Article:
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The faith factor: Religion's new prominence in campaign 2012

Whose beliefs matter? From birth control to taxes, religion is playing an unprecedented role in campaign 2012.

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Churches have responded, some fiercely, to the contraceptive insurance mandate, warning that such a state encroachment on fundamental liberties sets a bad precedent: Swing at Catholics today, your own beliefs may be teed up tomorrow. And they wonder what is to be gained. While the left struggles to reframe the issue as one of women's rights, the right points out that birth control products are available easily and relatively cheaply without anyone's conscience rights being impinged.

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Southern Baptists disagree with the Catholic Church on birth control but support the conscience concerns about religious liberties.

"It's [a matter of] religious liberty, not contraception," says Richard Land, president of the Ethics and Religious Liberty Commission of the Southern Baptist Convention. He considers the free birth control the administration offered employees of Catholic institutions in response to the firestorm of opposition insulting. "As one leading Catholic bishop said to me, 'How do we trust [the president] after this? He's taken off his mask.' "

"Religious freedom is a big deal for a lot of religions right now," says Jessica Moody, spokeswoman for the Church of Jesus Christ of Latter-day Saints. In a January statement, her church warned that the recent developments in health care and gay rights threaten the freedom of conscience churches once took for granted in managing their institutions without reprimand or coercion. It quoted founder Joseph Smith on the topic: "I am just as ready to die in defending the rights of a [Presbyterian], a Baptist, or a good man of any other denomination; for the same principle which would trample upon the rights of the Latter-day Saints would trample upon the rights of the Roman Catholics, or of any other denomination."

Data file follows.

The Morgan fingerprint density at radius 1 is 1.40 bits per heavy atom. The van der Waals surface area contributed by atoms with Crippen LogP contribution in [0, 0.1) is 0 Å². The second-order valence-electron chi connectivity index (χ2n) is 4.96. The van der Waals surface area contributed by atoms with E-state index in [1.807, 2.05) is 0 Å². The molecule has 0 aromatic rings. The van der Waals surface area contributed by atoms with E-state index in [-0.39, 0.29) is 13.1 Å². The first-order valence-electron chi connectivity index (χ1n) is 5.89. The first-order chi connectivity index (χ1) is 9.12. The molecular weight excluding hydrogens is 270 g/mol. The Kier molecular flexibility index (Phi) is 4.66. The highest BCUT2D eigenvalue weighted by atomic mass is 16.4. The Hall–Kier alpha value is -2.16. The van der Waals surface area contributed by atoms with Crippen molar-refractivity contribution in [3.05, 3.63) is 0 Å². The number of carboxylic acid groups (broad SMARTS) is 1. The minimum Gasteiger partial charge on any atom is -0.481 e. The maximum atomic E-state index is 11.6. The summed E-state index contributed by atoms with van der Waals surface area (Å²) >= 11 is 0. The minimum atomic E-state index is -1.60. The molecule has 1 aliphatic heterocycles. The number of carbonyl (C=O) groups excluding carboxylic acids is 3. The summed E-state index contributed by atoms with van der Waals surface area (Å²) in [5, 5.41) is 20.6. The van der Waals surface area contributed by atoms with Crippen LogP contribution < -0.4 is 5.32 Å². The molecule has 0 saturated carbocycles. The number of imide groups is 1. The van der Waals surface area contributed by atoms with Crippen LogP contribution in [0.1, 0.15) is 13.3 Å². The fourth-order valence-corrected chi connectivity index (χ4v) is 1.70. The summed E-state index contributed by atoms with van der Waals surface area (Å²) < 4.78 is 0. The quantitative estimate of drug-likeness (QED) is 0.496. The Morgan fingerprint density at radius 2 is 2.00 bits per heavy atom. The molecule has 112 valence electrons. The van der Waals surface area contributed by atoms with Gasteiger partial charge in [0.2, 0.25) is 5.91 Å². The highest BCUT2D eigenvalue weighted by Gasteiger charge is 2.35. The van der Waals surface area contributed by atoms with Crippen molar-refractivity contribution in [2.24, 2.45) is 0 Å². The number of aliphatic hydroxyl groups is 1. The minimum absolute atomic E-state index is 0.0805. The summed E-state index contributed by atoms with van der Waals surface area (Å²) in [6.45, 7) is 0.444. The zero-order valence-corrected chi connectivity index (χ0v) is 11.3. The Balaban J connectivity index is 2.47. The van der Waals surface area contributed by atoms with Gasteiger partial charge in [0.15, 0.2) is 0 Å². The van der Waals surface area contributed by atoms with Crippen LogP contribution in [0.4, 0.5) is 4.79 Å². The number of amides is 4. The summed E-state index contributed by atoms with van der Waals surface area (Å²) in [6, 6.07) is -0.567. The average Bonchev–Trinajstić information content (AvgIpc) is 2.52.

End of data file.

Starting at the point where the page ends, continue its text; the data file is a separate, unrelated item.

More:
Does Washington 'get' religion?

Obama's challenge to churches suggests that the White House decided to sacrifice some moderate religious voters in hope of making it up among the women's health contingent.

"The fact that Obama miscalculated so badly may signify the declining influence of the Catholic Church," says Father Byron, and indeed, of other religions, say observers. But any such gamble would have pitfalls as well as potential: Though people's real-world consciences may sometimes supplant a certain religious belief – say, about birth control – it hardly means they want to abandon those beliefs, and the values those beliefs symbolize, altogether.

The legislative branch seems to "get" religion more, and there was widespread alarm there at the president's birth control mandate. House Chaplain Patrick J. Conroy, thinks that "members of Congress may be more religiously intentional than the population at large" because of the nature of their work and its consequences.

The Rev. Barry Black, chaplain of the Senate, reports that 42 of the 100 senators – from both sides of the aisle – take the time weekly to attend Bible study or prayer breakfasts. He warns that when a government imposes a standard that blocks be-lievers from practicing their faith "you have a problem. You have to be very, very cautious. That's a slippery slope."


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